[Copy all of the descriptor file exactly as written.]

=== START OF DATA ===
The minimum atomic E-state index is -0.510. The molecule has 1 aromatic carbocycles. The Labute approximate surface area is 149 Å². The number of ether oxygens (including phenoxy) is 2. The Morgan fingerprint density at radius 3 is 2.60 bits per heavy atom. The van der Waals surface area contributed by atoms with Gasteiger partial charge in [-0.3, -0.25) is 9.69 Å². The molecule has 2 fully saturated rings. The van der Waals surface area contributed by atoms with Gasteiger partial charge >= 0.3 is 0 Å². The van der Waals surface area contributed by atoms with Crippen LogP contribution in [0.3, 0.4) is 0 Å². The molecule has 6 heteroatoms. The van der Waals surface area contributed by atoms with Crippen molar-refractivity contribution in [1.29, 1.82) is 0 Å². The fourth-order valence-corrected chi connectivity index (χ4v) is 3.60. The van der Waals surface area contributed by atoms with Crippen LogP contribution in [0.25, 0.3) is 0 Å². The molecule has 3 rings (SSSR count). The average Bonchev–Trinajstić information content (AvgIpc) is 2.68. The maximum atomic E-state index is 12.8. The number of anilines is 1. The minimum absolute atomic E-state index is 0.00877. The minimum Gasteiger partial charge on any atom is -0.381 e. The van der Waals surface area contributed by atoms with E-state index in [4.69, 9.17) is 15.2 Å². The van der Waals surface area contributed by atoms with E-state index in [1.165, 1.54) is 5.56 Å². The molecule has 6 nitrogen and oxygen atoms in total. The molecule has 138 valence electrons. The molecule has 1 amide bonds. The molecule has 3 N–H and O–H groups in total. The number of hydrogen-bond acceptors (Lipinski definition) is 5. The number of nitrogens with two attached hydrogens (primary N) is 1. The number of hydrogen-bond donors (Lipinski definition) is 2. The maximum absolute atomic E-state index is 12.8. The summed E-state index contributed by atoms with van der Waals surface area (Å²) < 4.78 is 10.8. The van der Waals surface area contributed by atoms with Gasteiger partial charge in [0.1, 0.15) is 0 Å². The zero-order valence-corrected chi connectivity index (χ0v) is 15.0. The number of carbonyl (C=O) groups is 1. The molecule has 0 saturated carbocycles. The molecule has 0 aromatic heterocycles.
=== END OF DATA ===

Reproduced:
The minimum atomic E-state index is -0.510. The molecule has 1 aromatic carbocycles. The Labute approximate surface area is 149 Å². The number of ether oxygens (including phenoxy) is 2. The Morgan fingerprint density at radius 3 is 2.60 bits per heavy atom. The van der Waals surface area contributed by atoms with Gasteiger partial charge in [-0.3, -0.25) is 9.69 Å². The molecule has 2 fully saturated rings. The van der Waals surface area contributed by atoms with Gasteiger partial charge >= 0.3 is 0 Å². The van der Waals surface area contributed by atoms with Crippen LogP contribution in [0.3, 0.4) is 0 Å². The molecule has 6 heteroatoms. The van der Waals surface area contributed by atoms with Crippen molar-refractivity contribution in [1.29, 1.82) is 0 Å². The fourth-order valence-corrected chi connectivity index (χ4v) is 3.60. The van der Waals surface area contributed by atoms with Crippen LogP contribution in [0.25, 0.3) is 0 Å². The molecule has 3 rings (SSSR count). The average Bonchev–Trinajstić information content (AvgIpc) is 2.68. The maximum atomic E-state index is 12.8. The number of anilines is 1. The minimum absolute atomic E-state index is 0.00877. The minimum Gasteiger partial charge on any atom is -0.381 e. The van der Waals surface area contributed by atoms with E-state index in [4.69, 9.17) is 15.2 Å². The van der Waals surface area contributed by atoms with E-state index in [1.165, 1.54) is 5.56 Å². The molecule has 6 nitrogen and oxygen atoms in total. The molecule has 138 valence electrons. The molecule has 1 amide bonds. The molecule has 3 N–H and O–H groups in total. The number of hydrogen-bond acceptors (Lipinski definition) is 5. The number of nitrogens with two attached hydrogens (primary N) is 1. The number of hydrogen-bond donors (Lipinski definition) is 2. The maximum absolute atomic E-state index is 12.8. The summed E-state index contributed by atoms with van der Waals surface area (Å²) < 4.78 is 10.8. The van der Waals surface area contributed by atoms with Gasteiger partial charge in [0.1, 0.15) is 0 Å². The zero-order valence-corrected chi connectivity index (χ0v) is 15.0. The number of carbonyl (C=O) groups is 1. The molecule has 0 saturated carbocycles. The molecule has 0 aromatic heterocycles.